Peace

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This community has always been kind and reassuring to those who need it - and all I ask is for a simple thought or prayer for a gentle ending to a wonderful life. Go sailing with your friends and family - enjoy your time here as you never know...

I'm sending you thoughts and prayers starting now, Bro Steve.

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I knew months ago that in time I would be in this position. I am sitting in Brigham and Women's Hospital in Boston watching my Dad slowly fade. In July of 09' he was diagnosed with Acute Myeloid Leukemia. My dad chose a path of full chemotherapy with the hope of a stem cell transplant if the good Doctor's at Dana Farber Cancer Institute could get his Leukemia in remission. The treatment was brutal but after six weeks of inpatient chemotherapy they had remission. The next step was a stem cell transplant that seemed to go very well. For the months of November - February dad was slowly gaining a little weight and starting to look like himself again. Perhaps, they had pulled off a miracle.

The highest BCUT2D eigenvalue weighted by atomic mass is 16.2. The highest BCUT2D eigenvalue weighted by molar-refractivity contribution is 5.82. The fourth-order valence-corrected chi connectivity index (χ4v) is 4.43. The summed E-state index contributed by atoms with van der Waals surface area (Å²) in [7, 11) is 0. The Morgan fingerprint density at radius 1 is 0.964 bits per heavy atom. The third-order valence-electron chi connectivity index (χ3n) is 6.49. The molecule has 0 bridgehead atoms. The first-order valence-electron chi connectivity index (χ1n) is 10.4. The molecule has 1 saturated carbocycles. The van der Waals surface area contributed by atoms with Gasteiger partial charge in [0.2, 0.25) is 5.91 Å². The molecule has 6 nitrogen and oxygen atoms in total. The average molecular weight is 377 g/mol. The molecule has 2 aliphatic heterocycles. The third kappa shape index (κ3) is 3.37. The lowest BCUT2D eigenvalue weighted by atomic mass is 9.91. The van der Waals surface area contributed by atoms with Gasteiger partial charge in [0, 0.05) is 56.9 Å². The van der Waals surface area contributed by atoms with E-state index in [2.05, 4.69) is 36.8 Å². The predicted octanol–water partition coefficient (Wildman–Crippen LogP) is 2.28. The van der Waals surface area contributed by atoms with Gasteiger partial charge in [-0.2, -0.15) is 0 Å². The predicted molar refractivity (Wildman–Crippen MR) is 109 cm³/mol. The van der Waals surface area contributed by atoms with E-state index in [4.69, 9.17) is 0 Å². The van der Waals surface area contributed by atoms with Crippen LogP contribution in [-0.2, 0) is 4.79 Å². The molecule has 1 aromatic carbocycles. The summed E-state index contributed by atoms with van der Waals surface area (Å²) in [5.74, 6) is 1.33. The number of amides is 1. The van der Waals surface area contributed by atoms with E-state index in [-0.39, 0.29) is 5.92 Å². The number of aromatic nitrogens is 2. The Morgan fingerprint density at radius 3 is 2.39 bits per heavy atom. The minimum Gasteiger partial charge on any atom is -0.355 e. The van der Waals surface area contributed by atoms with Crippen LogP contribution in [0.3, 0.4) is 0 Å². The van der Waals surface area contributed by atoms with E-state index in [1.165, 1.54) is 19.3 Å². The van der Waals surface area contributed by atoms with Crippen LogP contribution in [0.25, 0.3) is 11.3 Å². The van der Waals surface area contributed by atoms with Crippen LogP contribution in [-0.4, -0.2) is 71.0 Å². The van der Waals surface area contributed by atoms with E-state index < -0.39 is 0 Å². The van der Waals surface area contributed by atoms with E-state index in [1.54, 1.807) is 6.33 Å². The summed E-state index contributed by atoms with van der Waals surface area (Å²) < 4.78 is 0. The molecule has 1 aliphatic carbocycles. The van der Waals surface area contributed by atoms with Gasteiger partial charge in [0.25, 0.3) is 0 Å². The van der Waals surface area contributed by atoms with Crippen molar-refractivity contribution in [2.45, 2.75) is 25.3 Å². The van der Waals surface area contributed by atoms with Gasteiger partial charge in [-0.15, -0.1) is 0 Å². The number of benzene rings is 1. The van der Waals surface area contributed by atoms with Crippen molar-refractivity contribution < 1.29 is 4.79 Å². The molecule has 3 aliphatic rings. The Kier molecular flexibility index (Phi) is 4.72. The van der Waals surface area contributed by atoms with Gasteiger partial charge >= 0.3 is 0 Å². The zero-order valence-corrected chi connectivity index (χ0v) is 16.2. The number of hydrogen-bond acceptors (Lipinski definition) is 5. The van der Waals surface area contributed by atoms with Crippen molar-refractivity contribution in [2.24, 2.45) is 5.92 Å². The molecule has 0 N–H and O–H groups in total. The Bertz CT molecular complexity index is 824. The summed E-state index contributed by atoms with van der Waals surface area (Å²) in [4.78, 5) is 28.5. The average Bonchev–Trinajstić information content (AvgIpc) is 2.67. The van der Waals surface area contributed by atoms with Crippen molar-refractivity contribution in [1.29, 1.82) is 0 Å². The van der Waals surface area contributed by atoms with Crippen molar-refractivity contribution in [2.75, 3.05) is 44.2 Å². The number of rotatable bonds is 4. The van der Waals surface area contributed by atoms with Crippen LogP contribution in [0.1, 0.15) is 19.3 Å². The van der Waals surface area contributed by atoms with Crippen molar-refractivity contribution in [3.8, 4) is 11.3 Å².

Unfortunately, on February 24 the painful news of a relapse came and in only 3-1/2 weeks we find ourselves sitting here under Pallative care with only the clock to watch. He is resting at peace with mom and I at his side. She never lets go of his hand - and talks to him at every chance. He stopped responding two days ago and his eyes will not open. Watching this is a gutting yet life affirming experience. I will be a changed man for going through this experience

 

This community has always been kind and reassuring to those who need it - and all I ask is for a simple thought or prayer for a gentle ending to a wonderful life. Go sailing with your friends and family - enjoy your time here as you never know...

 

Peace

 

 

Peace indeed.

My thoughts are with you as well.

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Peace to you and your family Stevem. You're in my thoughts.